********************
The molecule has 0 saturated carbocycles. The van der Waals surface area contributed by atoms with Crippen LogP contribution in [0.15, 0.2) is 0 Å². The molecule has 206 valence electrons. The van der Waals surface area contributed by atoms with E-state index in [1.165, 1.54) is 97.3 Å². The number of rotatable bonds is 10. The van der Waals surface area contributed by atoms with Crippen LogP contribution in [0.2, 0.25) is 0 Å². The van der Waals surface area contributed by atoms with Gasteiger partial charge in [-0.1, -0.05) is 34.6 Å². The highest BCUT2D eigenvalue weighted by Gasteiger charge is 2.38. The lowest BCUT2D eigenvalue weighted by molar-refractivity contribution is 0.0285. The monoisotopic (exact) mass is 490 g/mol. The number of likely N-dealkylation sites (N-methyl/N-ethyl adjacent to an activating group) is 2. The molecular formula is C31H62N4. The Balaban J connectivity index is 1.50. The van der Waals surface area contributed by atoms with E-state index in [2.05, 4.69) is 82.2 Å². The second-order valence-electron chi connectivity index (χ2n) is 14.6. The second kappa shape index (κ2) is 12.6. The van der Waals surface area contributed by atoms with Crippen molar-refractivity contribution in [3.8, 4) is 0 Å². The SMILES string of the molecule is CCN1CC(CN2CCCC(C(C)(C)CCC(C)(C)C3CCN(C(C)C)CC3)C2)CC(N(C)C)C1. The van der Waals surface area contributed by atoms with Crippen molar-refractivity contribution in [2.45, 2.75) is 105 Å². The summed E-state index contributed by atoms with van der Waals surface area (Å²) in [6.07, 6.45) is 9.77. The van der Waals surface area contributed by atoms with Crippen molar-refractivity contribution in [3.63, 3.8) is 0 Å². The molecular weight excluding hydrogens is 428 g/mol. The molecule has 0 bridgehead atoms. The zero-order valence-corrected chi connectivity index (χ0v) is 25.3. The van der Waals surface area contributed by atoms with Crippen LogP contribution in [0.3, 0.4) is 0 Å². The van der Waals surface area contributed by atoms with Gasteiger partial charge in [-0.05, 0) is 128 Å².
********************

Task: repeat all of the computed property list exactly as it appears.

The molecule has 0 saturated carbocycles. The van der Waals surface area contributed by atoms with Crippen LogP contribution in [0.15, 0.2) is 0 Å². The molecule has 206 valence electrons. The van der Waals surface area contributed by atoms with E-state index in [1.165, 1.54) is 97.3 Å². The number of rotatable bonds is 10. The van der Waals surface area contributed by atoms with Crippen LogP contribution in [0.2, 0.25) is 0 Å². The van der Waals surface area contributed by atoms with Gasteiger partial charge in [-0.1, -0.05) is 34.6 Å². The highest BCUT2D eigenvalue weighted by Gasteiger charge is 2.38. The lowest BCUT2D eigenvalue weighted by molar-refractivity contribution is 0.0285. The monoisotopic (exact) mass is 490 g/mol. The number of likely N-dealkylation sites (N-methyl/N-ethyl adjacent to an activating group) is 2. The molecular formula is C31H62N4. The Balaban J connectivity index is 1.50. The van der Waals surface area contributed by atoms with E-state index in [2.05, 4.69) is 82.2 Å². The second-order valence-electron chi connectivity index (χ2n) is 14.6. The second kappa shape index (κ2) is 12.6. The van der Waals surface area contributed by atoms with Crippen molar-refractivity contribution in [3.8, 4) is 0 Å². The SMILES string of the molecule is CCN1CC(CN2CCCC(C(C)(C)CCC(C)(C)C3CCN(C(C)C)CC3)C2)CC(N(C)C)C1. The van der Waals surface area contributed by atoms with Crippen molar-refractivity contribution in [2.45, 2.75) is 105 Å². The summed E-state index contributed by atoms with van der Waals surface area (Å²) in [6.07, 6.45) is 9.77. The van der Waals surface area contributed by atoms with Crippen molar-refractivity contribution in [3.63, 3.8) is 0 Å². The molecular weight excluding hydrogens is 428 g/mol. The molecule has 0 bridgehead atoms. The zero-order valence-corrected chi connectivity index (χ0v) is 25.3. The van der Waals surface area contributed by atoms with Crippen LogP contribution in [0.3, 0.4) is 0 Å². The van der Waals surface area contributed by atoms with Gasteiger partial charge in [-0.05, 0) is 128 Å².